While followers of Mohammed sometimes suffer the existence of the dhimmi for prudential motives, such as extortion of the jizya, it should be remembered that their prophet named his favorite sword—he had quite a collection—the “Cleaver of Vertebrae” for a reason. He split the world into the House of Islam and the House of War. Within the House of War, Allah’s faithful are to “slay the unbeliever wherever you find him.” Our Lord enjoined his disciples to do good to their enemies. If Christians have scandalized the world by failing to live up to their creed, Muslims have often turned that world into a field of blood by living up to theirs. To close one’s eyes to this difference is not tolerance—it is blindness.
The materially potent but spiritually chloroformed West now lives under a self-imposed dhimmitude. The jizya is paid out in the coin of a tacit agreement to abstain from being overtly Christian and from uttering unbecoming truths about Islam: its forced conversions, its violence mandated in the Koran, the character of the Prophet, the meaning of words like “jihad,” its history; and now, a discretion amounting to complicity, as Christians are exterminated.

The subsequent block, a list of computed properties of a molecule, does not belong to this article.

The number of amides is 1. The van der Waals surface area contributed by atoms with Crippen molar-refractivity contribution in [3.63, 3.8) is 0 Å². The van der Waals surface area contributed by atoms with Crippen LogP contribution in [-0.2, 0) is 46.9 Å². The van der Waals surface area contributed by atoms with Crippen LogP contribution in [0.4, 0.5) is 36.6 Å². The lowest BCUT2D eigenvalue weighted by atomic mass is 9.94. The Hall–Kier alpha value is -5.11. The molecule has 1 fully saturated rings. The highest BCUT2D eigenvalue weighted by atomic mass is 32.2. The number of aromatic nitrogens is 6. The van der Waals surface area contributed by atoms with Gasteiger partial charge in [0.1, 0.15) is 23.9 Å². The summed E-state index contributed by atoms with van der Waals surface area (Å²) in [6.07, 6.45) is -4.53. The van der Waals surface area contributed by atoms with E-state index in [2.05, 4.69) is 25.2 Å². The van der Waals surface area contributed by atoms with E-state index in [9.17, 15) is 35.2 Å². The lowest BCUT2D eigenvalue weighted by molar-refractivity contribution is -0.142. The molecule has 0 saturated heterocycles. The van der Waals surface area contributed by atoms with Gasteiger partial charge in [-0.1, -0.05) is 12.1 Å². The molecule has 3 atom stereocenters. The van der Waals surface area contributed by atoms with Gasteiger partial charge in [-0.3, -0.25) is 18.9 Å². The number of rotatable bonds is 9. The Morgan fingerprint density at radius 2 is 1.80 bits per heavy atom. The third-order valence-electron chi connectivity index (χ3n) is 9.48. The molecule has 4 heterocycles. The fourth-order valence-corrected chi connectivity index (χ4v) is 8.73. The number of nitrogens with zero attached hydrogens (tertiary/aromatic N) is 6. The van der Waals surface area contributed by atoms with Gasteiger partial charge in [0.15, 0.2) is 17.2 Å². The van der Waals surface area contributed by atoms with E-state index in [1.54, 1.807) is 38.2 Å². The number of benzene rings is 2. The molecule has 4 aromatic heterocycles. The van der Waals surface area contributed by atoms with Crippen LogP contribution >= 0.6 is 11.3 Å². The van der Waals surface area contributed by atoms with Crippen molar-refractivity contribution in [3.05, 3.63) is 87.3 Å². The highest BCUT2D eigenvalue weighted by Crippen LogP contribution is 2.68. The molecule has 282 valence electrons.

Every news consumer is, of course, aware of persecution by “extremists.” To its credit, Newsweek published a feature on Christian persecution in the Middle East early last year. Kirsten Powers, a recent Catholic convert, has written with urgency of the atrocities against Christians. And Senator Wicker (R-Miss.) and eight other senators have urged Secretary of State John Kerry to include the Christians in the rumored special genocide status for Yazidis. Kerry calls himself a “practicing Christian.” Here is a chance to practice harder.
Such attempts to publicize the Christian holocaust are to be lauded. But where are the 200 nation colloquies in Paris, the light shows on the façade of St. Peters Basilica and the White House, the synods and encyclicals that might elevate this “issue” to the level of climate change or marriage equality? As Archbishop Warda of Iraq lamented, the overriding concern for the U.S. government and the media is not the martyrdom of Christians. It is the image of Islam: “What they are saying is just ‘this is not the true Islam. This is violating the picture of Islam.’”